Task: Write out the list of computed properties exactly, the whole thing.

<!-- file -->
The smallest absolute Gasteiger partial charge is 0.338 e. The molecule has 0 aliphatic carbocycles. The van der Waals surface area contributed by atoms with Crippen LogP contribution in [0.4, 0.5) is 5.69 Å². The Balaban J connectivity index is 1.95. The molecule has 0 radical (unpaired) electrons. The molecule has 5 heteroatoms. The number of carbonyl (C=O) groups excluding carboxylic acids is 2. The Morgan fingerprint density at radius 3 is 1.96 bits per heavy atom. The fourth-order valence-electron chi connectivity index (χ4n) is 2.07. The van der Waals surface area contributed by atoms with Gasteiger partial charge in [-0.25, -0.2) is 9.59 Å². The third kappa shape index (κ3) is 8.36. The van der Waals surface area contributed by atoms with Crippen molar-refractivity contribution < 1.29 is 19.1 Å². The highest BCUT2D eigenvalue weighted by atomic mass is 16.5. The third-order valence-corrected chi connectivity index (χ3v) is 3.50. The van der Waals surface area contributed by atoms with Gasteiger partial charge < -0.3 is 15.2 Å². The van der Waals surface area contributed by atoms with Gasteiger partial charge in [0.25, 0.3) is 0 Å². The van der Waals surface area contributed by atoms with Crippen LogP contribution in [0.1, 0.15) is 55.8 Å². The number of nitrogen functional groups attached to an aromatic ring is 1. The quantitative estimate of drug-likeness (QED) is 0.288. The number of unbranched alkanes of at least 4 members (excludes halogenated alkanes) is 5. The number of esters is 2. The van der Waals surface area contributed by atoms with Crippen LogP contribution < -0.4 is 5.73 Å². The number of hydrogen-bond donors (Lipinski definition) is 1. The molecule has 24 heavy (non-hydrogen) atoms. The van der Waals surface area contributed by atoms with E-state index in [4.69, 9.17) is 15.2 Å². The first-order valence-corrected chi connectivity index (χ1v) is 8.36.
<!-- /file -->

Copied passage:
The smallest absolute Gasteiger partial charge is 0.338 e. The molecule has 0 aliphatic carbocycles. The van der Waals surface area contributed by atoms with Crippen LogP contribution in [0.4, 0.5) is 5.69 Å². The Balaban J connectivity index is 1.95. The molecule has 0 radical (unpaired) electrons. The molecule has 5 heteroatoms. The number of carbonyl (C=O) groups excluding carboxylic acids is 2. The Morgan fingerprint density at radius 3 is 1.96 bits per heavy atom. The fourth-order valence-electron chi connectivity index (χ4n) is 2.07. The van der Waals surface area contributed by atoms with Gasteiger partial charge in [-0.25, -0.2) is 9.59 Å². The third kappa shape index (κ3) is 8.36. The van der Waals surface area contributed by atoms with Crippen molar-refractivity contribution < 1.29 is 19.1 Å². The highest BCUT2D eigenvalue weighted by atomic mass is 16.5. The third-order valence-corrected chi connectivity index (χ3v) is 3.50. The van der Waals surface area contributed by atoms with Gasteiger partial charge < -0.3 is 15.2 Å². The van der Waals surface area contributed by atoms with Gasteiger partial charge in [0.25, 0.3) is 0 Å². The van der Waals surface area contributed by atoms with Crippen LogP contribution in [0.1, 0.15) is 55.8 Å². The number of nitrogen functional groups attached to an aromatic ring is 1. The quantitative estimate of drug-likeness (QED) is 0.288. The number of unbranched alkanes of at least 4 members (excludes halogenated alkanes) is 5. The number of esters is 2. The van der Waals surface area contributed by atoms with Crippen LogP contribution < -0.4 is 5.73 Å². The number of hydrogen-bond donors (Lipinski definition) is 1. The molecule has 24 heavy (non-hydrogen) atoms. The van der Waals surface area contributed by atoms with E-state index in [4.69, 9.17) is 15.2 Å². The first-order valence-corrected chi connectivity index (χ1v) is 8.36.